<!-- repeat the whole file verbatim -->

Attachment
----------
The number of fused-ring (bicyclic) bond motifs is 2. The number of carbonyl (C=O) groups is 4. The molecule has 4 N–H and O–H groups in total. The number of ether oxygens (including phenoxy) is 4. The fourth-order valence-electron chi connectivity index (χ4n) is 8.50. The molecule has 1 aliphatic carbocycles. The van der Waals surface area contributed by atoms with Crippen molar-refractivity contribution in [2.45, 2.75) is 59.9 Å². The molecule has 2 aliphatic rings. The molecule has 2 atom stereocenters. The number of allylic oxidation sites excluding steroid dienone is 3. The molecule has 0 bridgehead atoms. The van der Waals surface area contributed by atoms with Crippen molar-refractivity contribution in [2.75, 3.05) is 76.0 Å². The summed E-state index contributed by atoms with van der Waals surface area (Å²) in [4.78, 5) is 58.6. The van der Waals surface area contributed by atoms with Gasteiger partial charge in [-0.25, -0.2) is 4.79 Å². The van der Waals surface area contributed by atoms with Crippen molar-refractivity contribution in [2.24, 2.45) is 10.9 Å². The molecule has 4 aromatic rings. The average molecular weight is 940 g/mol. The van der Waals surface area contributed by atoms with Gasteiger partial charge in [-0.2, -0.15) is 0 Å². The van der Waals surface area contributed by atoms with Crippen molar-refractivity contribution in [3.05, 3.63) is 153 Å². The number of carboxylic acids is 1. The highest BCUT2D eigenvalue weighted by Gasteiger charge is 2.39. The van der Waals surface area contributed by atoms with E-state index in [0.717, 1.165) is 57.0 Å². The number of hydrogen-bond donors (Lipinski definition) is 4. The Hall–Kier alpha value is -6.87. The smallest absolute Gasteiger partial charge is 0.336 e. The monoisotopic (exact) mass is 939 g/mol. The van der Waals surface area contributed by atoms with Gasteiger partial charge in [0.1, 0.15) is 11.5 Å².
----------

The number of fused-ring (bicyclic) bond motifs is 2. The number of carbonyl (C=O) groups is 4. The molecule has 4 N–H and O–H groups in total. The number of ether oxygens (including phenoxy) is 4. The fourth-order valence-electron chi connectivity index (χ4n) is 8.50. The molecule has 1 aliphatic carbocycles. The van der Waals surface area contributed by atoms with Crippen molar-refractivity contribution in [2.45, 2.75) is 59.9 Å². The molecule has 2 aliphatic rings. The molecule has 2 atom stereocenters. The number of allylic oxidation sites excluding steroid dienone is 3. The molecule has 0 bridgehead atoms. The van der Waals surface area contributed by atoms with Crippen molar-refractivity contribution in [2.75, 3.05) is 76.0 Å². The summed E-state index contributed by atoms with van der Waals surface area (Å²) in [4.78, 5) is 58.6. The van der Waals surface area contributed by atoms with Gasteiger partial charge in [-0.25, -0.2) is 4.79 Å². The van der Waals surface area contributed by atoms with Crippen molar-refractivity contribution in [2.24, 2.45) is 10.9 Å². The molecule has 4 aromatic rings. The average molecular weight is 940 g/mol. The van der Waals surface area contributed by atoms with Gasteiger partial charge in [-0.2, -0.15) is 0 Å². The van der Waals surface area contributed by atoms with Crippen molar-refractivity contribution in [3.05, 3.63) is 153 Å². The number of carboxylic acids is 1. The highest BCUT2D eigenvalue weighted by Gasteiger charge is 2.39. The van der Waals surface area contributed by atoms with E-state index in [0.717, 1.165) is 57.0 Å². The number of hydrogen-bond donors (Lipinski definition) is 4. The Hall–Kier alpha value is -6.87. The smallest absolute Gasteiger partial charge is 0.336 e. The monoisotopic (exact) mass is 939 g/mol. The van der Waals surface area contributed by atoms with Gasteiger partial charge in [0.1, 0.15) is 11.5 Å².